Austin Hargrave

Magic Johnson may have hung up his basketball shoes, but that hasn’t kept him on the bench. The businessman and new L.A. Dodgers part-owner is a model of ambition.

A woman, nice as can be, tells me, “Wait here. I’ll bring in Magic and introduce you.” Quite considerate. Not necessary.

I was in Lansing, Mich., on the day in 1979 when the peerless point guard of Michigan State’s national championship team announced that he was turning pro at age 19. I had a front-row seat beneath a Philadelphia hoop in 1980 when he played center in place of the injured Kareem Abdul-Jabbar, scored 42 points and took the Los Angeles Lakers to an NBA championship at age 20.

Tune In to Magic Audio
All this month, tune in to Channel 18 on your in-flight audio to hear Magic Johnson’s Celebrity Playlist. Johnson spins two hours of his all-time favorite songs, including tracks from Prince, Michael Jackson, Luther Vandross, Kool & The Gang, Smokey Robinson, Marvin Gaye and more. He’ll also reveal his favorite recording artist of all time and reminisce about a well-known music video he appeared in.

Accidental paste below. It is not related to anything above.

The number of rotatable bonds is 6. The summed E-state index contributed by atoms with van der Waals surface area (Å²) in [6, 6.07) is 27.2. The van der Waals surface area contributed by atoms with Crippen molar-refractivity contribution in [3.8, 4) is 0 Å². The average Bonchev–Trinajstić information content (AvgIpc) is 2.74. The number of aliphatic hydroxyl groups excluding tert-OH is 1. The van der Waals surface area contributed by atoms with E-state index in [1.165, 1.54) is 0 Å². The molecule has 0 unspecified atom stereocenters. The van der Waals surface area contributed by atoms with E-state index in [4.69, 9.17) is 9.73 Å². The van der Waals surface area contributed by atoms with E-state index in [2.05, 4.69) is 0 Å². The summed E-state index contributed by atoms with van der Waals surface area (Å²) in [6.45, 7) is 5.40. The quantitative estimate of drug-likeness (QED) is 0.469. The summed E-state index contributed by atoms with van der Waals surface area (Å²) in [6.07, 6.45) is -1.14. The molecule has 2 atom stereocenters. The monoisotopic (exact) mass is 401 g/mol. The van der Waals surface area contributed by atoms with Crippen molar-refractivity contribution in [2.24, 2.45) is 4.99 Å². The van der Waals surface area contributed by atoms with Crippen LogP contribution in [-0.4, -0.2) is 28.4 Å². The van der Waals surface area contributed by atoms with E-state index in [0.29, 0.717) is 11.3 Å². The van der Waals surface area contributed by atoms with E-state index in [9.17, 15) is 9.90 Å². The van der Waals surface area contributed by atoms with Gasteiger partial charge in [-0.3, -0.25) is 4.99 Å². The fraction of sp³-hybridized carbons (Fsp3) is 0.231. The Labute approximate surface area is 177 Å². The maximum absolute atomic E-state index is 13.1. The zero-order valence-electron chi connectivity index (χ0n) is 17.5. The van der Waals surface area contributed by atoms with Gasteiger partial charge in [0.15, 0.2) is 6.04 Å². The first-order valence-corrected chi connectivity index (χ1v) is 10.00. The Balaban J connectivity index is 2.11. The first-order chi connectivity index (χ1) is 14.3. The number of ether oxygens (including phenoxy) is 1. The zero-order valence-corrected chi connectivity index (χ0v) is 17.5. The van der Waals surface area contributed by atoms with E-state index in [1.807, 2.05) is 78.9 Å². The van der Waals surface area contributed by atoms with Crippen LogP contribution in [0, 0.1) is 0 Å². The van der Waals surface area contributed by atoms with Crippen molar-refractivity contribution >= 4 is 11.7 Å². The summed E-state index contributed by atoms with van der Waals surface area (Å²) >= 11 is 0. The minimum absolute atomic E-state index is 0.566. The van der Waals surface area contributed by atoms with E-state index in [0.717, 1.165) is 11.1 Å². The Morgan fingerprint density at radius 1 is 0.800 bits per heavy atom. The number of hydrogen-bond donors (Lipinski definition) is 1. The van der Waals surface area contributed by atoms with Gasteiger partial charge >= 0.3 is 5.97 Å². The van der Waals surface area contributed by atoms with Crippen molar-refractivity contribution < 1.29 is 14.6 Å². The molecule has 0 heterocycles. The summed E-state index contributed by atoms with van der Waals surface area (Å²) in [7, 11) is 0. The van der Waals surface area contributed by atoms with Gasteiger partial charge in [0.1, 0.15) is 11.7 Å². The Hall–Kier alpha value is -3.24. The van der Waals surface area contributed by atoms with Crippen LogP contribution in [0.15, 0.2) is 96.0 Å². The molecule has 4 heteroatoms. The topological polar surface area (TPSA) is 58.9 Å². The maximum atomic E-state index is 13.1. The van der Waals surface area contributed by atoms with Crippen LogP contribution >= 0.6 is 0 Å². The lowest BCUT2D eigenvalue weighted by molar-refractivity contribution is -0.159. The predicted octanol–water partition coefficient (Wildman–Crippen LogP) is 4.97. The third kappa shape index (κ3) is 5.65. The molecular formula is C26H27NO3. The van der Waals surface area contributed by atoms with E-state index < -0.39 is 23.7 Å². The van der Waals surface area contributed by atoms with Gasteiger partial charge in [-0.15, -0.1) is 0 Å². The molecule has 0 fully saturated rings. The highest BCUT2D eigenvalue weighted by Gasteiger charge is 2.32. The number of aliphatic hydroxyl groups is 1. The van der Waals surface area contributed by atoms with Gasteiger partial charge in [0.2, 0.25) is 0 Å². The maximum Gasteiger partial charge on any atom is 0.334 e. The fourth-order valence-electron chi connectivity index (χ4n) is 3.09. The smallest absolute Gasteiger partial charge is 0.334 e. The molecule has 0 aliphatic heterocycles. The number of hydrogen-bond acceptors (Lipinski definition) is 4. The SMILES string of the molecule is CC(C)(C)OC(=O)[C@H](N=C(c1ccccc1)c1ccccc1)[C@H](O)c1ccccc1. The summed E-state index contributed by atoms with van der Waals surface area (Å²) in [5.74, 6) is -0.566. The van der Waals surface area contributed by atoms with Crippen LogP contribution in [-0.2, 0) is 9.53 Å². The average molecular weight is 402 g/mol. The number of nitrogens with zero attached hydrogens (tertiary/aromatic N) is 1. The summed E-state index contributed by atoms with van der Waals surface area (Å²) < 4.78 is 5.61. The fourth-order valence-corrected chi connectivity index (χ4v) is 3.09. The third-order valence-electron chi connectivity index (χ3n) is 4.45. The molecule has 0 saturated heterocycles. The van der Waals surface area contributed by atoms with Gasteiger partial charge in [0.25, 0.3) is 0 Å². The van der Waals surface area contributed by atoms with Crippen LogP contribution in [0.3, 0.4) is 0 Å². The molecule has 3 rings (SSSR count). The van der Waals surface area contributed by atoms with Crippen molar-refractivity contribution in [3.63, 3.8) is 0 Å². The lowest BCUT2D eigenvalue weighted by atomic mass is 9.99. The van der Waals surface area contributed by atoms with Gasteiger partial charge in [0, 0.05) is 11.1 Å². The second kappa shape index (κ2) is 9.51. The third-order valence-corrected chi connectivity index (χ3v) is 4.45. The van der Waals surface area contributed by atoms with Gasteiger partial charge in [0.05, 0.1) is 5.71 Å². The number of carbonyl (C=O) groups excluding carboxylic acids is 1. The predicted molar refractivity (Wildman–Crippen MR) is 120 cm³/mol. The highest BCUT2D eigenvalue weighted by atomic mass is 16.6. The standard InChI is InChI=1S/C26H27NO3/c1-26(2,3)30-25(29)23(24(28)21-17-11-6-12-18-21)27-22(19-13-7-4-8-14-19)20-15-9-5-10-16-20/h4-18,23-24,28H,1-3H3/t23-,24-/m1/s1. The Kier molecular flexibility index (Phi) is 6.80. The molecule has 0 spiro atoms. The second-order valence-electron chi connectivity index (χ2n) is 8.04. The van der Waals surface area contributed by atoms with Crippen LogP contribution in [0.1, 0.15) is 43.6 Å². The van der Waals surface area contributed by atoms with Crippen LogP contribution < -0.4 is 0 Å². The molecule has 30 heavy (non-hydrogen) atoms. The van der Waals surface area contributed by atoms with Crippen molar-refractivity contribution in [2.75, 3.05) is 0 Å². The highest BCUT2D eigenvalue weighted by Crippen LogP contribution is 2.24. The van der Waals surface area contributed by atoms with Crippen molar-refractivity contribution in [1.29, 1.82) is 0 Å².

I was in Inglewood, Calif., on an eerie 1991 afternoon when a 32-year-old physical marvel in his prime revealed that he’d contracted the deadly HIV virus. I was at a tiny airport in the remote town of Reus, Spain, a few months later when this same man and his “Dream Team” teammates touched down for the 1992 Barcelona Olympics and proceeded to demonstrate to everyone on Earth exactly how great a game of basketball could be.

Right now, at 9 o’clock in the morning, I am on the seventh floor of a Los Angeles executive tower, inside the offices of Magic Johnson Enterprises, where attached to every door is an engraved plate that bears a reminder: “No one person wins championships.” On a cabinet, on display like fine china, are ceremonial keys to the city that Earvin Johnson Jr., sports and business superhero, has been given by what seems like every metropolis or small village on the map.

On a wall is a blown-up photograph of a stately baseball stadium, an indestructible one that the Los Angeles Dodgers have called home for half a century. Pictured along with the park is this old team’s new face, the likewise indestructible Magic Johnson, who, presto, now appears before my very eyes, right on time. He gives me a hug. Guys his size seldom give me hugs.

“I’ve decided to call you Air Johnson,” I say.
“Airline magazine.”
Michael Jordan won’t mind, I assure him.
“I hope not,” he says. “You better hope not.”